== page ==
Accident Investigations


Accident Investigations

Date: March 11, 2009

As the number of prosecutions under the Occupational Health and Safety Act (“OHSA”) continue to rise, clients need to be effectively managing accident investigations.

We have summarized some of the key OHSA issues that arise in any accident:

1. Know the Reporting Requirements

The OHSA sets out different reporting requirements depending on the type of accident/injury. Accidents involving fatalities or critical injuries give rise to significant reporting requirements. These accidents must be reported immediately to the Ministry of Labour (“MOL”), the Joint Health and Safety Committee or Health and Safety Representative and, if applicable, the Union. As well, a written report must be sent to the MOL within 48 hours. The OHSA sets out the requirements for this written report. As the MOL will rely on any incriminating statements made in this report, these reports can generally be drafted in a way that is not incriminating.

2. Preserve the Accident Scene

In a case of fatalities or critical injuries, the OHSA requires the accident scene to be preserved until released by the Inspector. The only exceptions relate to the provision of medical assistance, to maintain an essential public utility or transportation service, or to prevent unnecessary damage to equipment or property.

3. Dealing With the OHSA Inspector

  1. Designate one person to deal with the Inspector. That person should be knowledgeable about the OHSA and its regulations.
  2. Accompany the Inspector at all times during his/her stay on the premises.
  3. Make careful notes of all of the Inspector’s comments and questions.
  4. Remember that anything said to an Inspector is “on the record”.
  5. Do not obstruct an Inspector in the carrying out of his or her duties.
  6. If the Inspector wishes to take original documents or other items, obtain a signed receipt.
  7. If the Inspector requests copies of documents, keep a record, or a second copy of those documents.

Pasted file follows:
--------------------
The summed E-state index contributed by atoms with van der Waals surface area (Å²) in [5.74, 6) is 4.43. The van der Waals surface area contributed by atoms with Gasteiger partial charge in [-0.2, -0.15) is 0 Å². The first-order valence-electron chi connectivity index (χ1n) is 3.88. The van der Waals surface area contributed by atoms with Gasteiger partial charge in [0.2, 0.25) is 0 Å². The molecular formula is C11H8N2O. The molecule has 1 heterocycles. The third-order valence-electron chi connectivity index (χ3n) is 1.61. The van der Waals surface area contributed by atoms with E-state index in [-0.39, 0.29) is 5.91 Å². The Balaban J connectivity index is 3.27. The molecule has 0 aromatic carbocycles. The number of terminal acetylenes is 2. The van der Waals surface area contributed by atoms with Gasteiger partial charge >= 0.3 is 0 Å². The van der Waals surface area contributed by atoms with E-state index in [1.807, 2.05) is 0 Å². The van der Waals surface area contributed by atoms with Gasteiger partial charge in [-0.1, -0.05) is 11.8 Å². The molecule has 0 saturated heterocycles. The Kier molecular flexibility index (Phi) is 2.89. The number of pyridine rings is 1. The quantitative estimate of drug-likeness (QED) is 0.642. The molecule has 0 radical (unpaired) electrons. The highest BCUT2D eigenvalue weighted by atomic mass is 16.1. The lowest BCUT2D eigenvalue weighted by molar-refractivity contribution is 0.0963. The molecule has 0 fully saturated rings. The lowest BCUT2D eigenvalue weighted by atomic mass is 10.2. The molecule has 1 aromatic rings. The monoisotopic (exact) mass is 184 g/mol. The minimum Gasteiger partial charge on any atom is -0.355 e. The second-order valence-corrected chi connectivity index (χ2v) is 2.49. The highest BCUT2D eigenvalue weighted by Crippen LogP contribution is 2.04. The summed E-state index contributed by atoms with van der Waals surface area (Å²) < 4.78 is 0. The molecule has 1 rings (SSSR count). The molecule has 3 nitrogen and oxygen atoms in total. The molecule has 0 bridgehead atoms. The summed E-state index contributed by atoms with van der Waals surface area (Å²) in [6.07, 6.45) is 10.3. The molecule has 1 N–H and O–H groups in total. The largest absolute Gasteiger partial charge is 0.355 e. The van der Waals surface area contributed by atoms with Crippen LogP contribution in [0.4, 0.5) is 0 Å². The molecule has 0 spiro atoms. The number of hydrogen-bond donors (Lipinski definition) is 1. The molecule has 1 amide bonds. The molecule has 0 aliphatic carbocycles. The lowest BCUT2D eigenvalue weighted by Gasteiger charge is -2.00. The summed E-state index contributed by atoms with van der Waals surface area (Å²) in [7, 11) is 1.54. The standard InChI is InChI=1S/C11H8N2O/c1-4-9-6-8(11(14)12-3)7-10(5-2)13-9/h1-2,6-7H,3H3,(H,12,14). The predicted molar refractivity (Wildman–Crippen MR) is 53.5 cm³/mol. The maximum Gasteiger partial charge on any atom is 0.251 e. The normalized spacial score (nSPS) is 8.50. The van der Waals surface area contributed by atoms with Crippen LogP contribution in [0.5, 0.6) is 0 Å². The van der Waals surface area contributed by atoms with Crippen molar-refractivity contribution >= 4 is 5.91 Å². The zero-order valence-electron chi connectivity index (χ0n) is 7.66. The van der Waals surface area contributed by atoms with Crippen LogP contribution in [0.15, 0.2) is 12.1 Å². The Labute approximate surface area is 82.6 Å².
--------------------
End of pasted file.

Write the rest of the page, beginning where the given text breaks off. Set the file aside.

8. If there is any concern that a document is privileged (i.e. was prepared for/by lawyers) inform the Inspector of the concern and object to its production.

4. Interviews

  1. Inspectors have the right to interview any employees and exclude managers from those interviews.
  2. If a supervisor is interviewed, the supervisor is entitled to legal counsel. Generally, the Inspectors will permit another manager to sit in on the meetings.
  3. Advice for supervisors who will be interviewed:
    • understand the questions;
    • take time in answering;
    • stick to the topic;
    • do not volunteer information, but be aware of helpful information the Inspector has missed;
    • if they cannot answer the question, say so;
    • do not speculate or answer hypothetical questions;
    • beware of “what do you think could have been done to avoid the accident” questions;
    • if an employee is at fault, make that clear.
  4. Inspectors will ask a person who has been interviewed to sign the Inspector’s notes. There is no legal obligation to do so. It is generally best to decline.
  5. If the Inspector believes there are reasonable grounds to charge the person being interviewed, that person will be cautioned by the Inspector. At that point, the interview should end until legal counsel is consulted.
  6. If an Inspector presents a search warrant, the warrant should be copied and faxed to legal counsel.

5. Employer Investigation

  1. Employers need to remember that the MOL has twelve months to lay charges. Accordingly, the employer should conduct a thorough investigation immediately following the accident. It may include interviewing all relevant witnesses, taking photographs, taking measurements, conducting tests, retaining experts and preserving documents.
  2. Employees (unionized and non-union) are required to cooperate with the management investigation.
  3. Any report summarizing the management investigation should be addressed to legal counsel or should be reviewed by legal counsel as the MOL may require its production.
  4. Appropriate corrective action should be taken which may include discipline.

6. Police Investigation

The police often investigate critical injuries or fatalities. Their investigation will focus on the Criminal Code and will often be fairly brief. The MOL is usually provided with a copy of the police investigation.

7. Workplace Safety and Insurance Board Investigation

The WSIB now investigates fatal accidents. If it concludes the employer did not take appropriate precautions, then it will withhold any rebates. Generally speaking, it is prudent to ask the WSIB to defer its investigation until the MOL processes are complete.

For further information on Accident Investigations, please contact your regular Hicks Morley lawyer.

The articles in this Client Update provide general information and should not be relied on as legal advice or opinion. This publication is copyrighted by Hicks Morley Hamilton Stewart Storie LLP and may not be photocopied or reproduced in any form, in whole or in part, without the express permission of Hicks Morley Hamilton Stewart Storie LLP. ©